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Volume 26

Winter 2009

Blood Safety and Donation

by Carolyn Mihalko 2008-09 ADRP President

The information on the World Health Organization (WHO) website is astounding to those of us in blood banking in developed countries. For instance, did you know that 80 percent of the world’s population reside in developing and transitional countries (a total of 73 countries)? Less than 45 percent of donating blood is collected in these countries. The average donation rate is three times higher in transitional countries than developing ones and 11 times higher in developed countries than in developing ones.

More than 81 million units of whole blood are collected annually, yet more than 1 million units were collected from paid blood donors in 2006. Yet as we all know volunteer blood donors have the lowest prevalence of HIV viruses and other blood-borne infections. Between 5 and 10 percent of HIV infections worldwide are transmitted through contaminated blood.

The WHO recommends that all donated blood be tested for HIV, hepatitis B, hepatitis C and syphilis. Yet many developing and transitional countries do not have reliable testing systems due to staff shortages, lack of basic laboratory services, poor quality test kits or irregular supplies. What is also lacking in too many countries is an organized blood transfusion service that educates and motivates voluntary blood donors from low-risk populations.

Sufficient supplies of safe blood are only assured by regular donations from volunteer donors. Yet data collected by the World Health Organization in 2006 tells that developing and transitional countries still depend greatly on family/replacement donors and paid donors which are relatively unsafe. The WHO advocates the following for blood safety: establishing national blood transfusion services with quality systems, collecting only from volunteer blood donors from low-risk populations, screening of blood for transfusion- transmissible infections, and reducing unnecessary transfusions.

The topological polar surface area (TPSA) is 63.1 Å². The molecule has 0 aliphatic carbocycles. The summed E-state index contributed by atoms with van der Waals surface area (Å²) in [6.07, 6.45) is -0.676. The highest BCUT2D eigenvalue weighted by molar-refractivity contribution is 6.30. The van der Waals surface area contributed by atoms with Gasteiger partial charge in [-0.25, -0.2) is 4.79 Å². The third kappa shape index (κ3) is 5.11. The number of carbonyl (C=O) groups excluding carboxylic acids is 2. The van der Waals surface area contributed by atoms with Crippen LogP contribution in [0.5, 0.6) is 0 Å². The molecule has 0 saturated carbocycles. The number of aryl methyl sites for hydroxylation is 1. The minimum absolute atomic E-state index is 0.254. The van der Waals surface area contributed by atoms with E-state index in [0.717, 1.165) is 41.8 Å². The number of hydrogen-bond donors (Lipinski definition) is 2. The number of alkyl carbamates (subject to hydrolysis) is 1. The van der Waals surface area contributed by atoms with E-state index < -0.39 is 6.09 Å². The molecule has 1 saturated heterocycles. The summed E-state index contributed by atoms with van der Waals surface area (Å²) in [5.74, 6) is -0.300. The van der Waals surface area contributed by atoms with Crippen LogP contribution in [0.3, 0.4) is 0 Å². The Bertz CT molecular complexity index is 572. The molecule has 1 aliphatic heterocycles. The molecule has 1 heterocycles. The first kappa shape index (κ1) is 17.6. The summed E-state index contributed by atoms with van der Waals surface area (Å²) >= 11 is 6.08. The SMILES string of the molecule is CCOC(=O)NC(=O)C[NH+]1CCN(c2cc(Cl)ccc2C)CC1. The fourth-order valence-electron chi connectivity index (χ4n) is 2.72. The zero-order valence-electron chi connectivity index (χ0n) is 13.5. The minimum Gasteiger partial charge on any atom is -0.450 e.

In developed countries transfusion is common for invasive medical procedures, surgeries, open heart and organ transplants. However, transfusion in developing countries is utilized more often for pregnancy related complications and severe childhood anemia. Another shocking fact is that 529,000 women die annually during pregnancy or childbirth – 99 percent of whom live in developing countries. Hemorrhage leading to blood loss is the main cause. Blood demand is high and shortages are common. In developing and

transitional countries many patients die Continued on page 3


To provide education, development and resources for the donor recruitment professional.

Inside this Issue:

Global Blood Fund Pages 4-5

CAMPAA - Cesar Chavez Blood Drive Challenge Page 8-9

World Blood Donor Day Page 12-13

Weathering a Major Blood Shortfall Page 14-16

Hosting A Successful Summer Blood Drive Page 17

Dragon*Con Blood Drive Hits Mark Page 20-21

Is the Economic Downturn Impacting Your Blood Center? Page 25-27

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